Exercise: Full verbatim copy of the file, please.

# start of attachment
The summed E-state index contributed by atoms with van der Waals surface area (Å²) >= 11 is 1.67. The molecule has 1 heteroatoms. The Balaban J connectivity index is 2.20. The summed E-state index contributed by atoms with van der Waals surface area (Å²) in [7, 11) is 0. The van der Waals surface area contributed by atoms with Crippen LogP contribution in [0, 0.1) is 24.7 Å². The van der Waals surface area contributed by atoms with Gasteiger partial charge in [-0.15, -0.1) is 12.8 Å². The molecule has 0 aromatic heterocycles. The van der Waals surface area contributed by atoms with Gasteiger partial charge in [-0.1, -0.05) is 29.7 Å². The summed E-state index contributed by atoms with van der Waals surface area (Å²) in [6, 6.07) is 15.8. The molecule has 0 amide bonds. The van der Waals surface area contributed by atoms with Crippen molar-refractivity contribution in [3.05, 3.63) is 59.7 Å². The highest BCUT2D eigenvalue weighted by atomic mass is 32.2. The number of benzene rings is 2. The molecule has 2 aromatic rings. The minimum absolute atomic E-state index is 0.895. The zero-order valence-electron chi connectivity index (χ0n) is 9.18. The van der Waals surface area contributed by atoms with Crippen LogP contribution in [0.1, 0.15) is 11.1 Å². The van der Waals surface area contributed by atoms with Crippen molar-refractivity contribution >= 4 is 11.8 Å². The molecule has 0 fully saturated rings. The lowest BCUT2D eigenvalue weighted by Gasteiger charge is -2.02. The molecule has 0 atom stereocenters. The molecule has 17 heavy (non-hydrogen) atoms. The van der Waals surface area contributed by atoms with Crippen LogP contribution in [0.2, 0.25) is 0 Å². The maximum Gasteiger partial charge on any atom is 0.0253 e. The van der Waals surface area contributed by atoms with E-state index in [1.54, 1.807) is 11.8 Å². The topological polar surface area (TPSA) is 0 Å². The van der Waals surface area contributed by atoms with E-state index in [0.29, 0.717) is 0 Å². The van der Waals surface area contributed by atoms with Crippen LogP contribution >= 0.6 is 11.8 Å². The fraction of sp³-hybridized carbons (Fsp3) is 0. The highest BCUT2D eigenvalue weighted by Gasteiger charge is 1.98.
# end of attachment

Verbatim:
The summed E-state index contributed by atoms with van der Waals surface area (Å²) >= 11 is 1.67. The molecule has 1 heteroatoms. The Balaban J connectivity index is 2.20. The summed E-state index contributed by atoms with van der Waals surface area (Å²) in [7, 11) is 0. The van der Waals surface area contributed by atoms with Crippen LogP contribution in [0, 0.1) is 24.7 Å². The van der Waals surface area contributed by atoms with Gasteiger partial charge in [-0.15, -0.1) is 12.8 Å². The molecule has 0 aromatic heterocycles. The van der Waals surface area contributed by atoms with Gasteiger partial charge in [-0.1, -0.05) is 29.7 Å². The summed E-state index contributed by atoms with van der Waals surface area (Å²) in [6, 6.07) is 15.8. The molecule has 0 amide bonds. The van der Waals surface area contributed by atoms with Crippen molar-refractivity contribution in [3.05, 3.63) is 59.7 Å². The highest BCUT2D eigenvalue weighted by atomic mass is 32.2. The number of benzene rings is 2. The molecule has 2 aromatic rings. The minimum absolute atomic E-state index is 0.895. The zero-order valence-electron chi connectivity index (χ0n) is 9.18. The van der Waals surface area contributed by atoms with Crippen LogP contribution in [0.1, 0.15) is 11.1 Å². The van der Waals surface area contributed by atoms with Crippen molar-refractivity contribution >= 4 is 11.8 Å². The molecule has 0 fully saturated rings. The lowest BCUT2D eigenvalue weighted by Gasteiger charge is -2.02. The molecule has 0 atom stereocenters. The molecule has 17 heavy (non-hydrogen) atoms. The van der Waals surface area contributed by atoms with Crippen LogP contribution in [0.2, 0.25) is 0 Å². The maximum Gasteiger partial charge on any atom is 0.0253 e. The van der Waals surface area contributed by atoms with E-state index in [1.54, 1.807) is 11.8 Å². The topological polar surface area (TPSA) is 0 Å². The van der Waals surface area contributed by atoms with E-state index in [0.29, 0.717) is 0 Å². The van der Waals surface area contributed by atoms with Crippen LogP contribution >= 0.6 is 11.8 Å². The fraction of sp³-hybridized carbons (Fsp3) is 0. The highest BCUT2D eigenvalue weighted by Gasteiger charge is 1.98.